Example 8: A group of 20 beef finishers are all fed together in one group. The average weight of the animals is 800 lb and their total daily DMI is 20 lb. The maximum non-forage feed per day is 30 percent of 20 lb = 6 lb. The non-forage feed is a sweetmix with a DM content of 85 percent. The maximum fresh weight of sweetmix per animal per day is: 6/0.85 = 7.06 lb. The maximum fresh weight of sweetmix per day for the 20 cattle is: 7.06 x 20 = 141.2 lb. If the feed hopper is only filled once a week the maximum amount of grain that could be given is 141.2 x 7 days = 988.4 lb.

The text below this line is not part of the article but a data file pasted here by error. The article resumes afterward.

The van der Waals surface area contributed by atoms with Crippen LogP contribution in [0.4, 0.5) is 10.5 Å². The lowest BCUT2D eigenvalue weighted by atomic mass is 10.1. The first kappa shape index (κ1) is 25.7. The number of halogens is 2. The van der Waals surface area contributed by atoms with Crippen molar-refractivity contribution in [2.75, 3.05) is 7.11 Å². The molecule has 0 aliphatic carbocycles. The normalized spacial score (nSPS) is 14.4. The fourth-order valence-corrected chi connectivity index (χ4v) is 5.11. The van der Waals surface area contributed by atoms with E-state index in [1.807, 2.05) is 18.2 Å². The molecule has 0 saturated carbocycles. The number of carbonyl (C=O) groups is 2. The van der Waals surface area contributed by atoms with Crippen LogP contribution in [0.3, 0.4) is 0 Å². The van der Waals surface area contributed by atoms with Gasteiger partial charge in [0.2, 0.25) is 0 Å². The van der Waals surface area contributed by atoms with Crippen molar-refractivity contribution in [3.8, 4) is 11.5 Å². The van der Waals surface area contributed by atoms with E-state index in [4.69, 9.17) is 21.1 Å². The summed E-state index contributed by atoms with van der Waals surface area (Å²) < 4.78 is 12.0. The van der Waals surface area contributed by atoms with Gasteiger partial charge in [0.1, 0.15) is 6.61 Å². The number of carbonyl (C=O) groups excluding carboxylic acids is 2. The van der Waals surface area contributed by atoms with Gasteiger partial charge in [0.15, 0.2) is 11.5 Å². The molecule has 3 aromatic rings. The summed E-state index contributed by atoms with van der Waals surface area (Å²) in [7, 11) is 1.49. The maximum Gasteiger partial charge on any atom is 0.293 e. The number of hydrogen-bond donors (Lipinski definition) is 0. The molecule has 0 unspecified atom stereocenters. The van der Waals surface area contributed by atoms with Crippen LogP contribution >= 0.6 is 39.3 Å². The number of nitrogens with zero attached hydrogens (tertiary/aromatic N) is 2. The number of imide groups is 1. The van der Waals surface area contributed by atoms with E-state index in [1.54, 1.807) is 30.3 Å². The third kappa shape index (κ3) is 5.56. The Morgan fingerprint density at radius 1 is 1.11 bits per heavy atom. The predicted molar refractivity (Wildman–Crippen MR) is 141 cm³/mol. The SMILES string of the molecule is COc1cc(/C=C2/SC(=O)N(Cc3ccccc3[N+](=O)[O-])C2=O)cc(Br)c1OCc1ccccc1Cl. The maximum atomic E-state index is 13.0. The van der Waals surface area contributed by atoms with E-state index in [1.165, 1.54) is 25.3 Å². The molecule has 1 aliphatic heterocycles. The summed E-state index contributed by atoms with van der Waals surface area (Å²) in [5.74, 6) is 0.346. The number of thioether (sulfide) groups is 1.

IF IN DOUBT
By following AGW’s standards and calculating feed intake carefully, farmers can ensure the well-being of their ruminant animals while promoting sustainable farming practices. With a focus on maximizing forage and minimizing grain usage, we can support a greener and healthier world for both animals and humans alike.
And if you are ever in any doubt about what you are feeding your animals, please get in touch. We are here to help.
This article is based on a technical factsheet (TAFS) written by Anna Heaton for Certified Animal Welfare Approved by A Greener World, which provides full reference tables for types and weights of animal. Download at agreenerworld.org.
Originally published in the Fall 2023 issue of AGW’s Sustainable Farming magazine.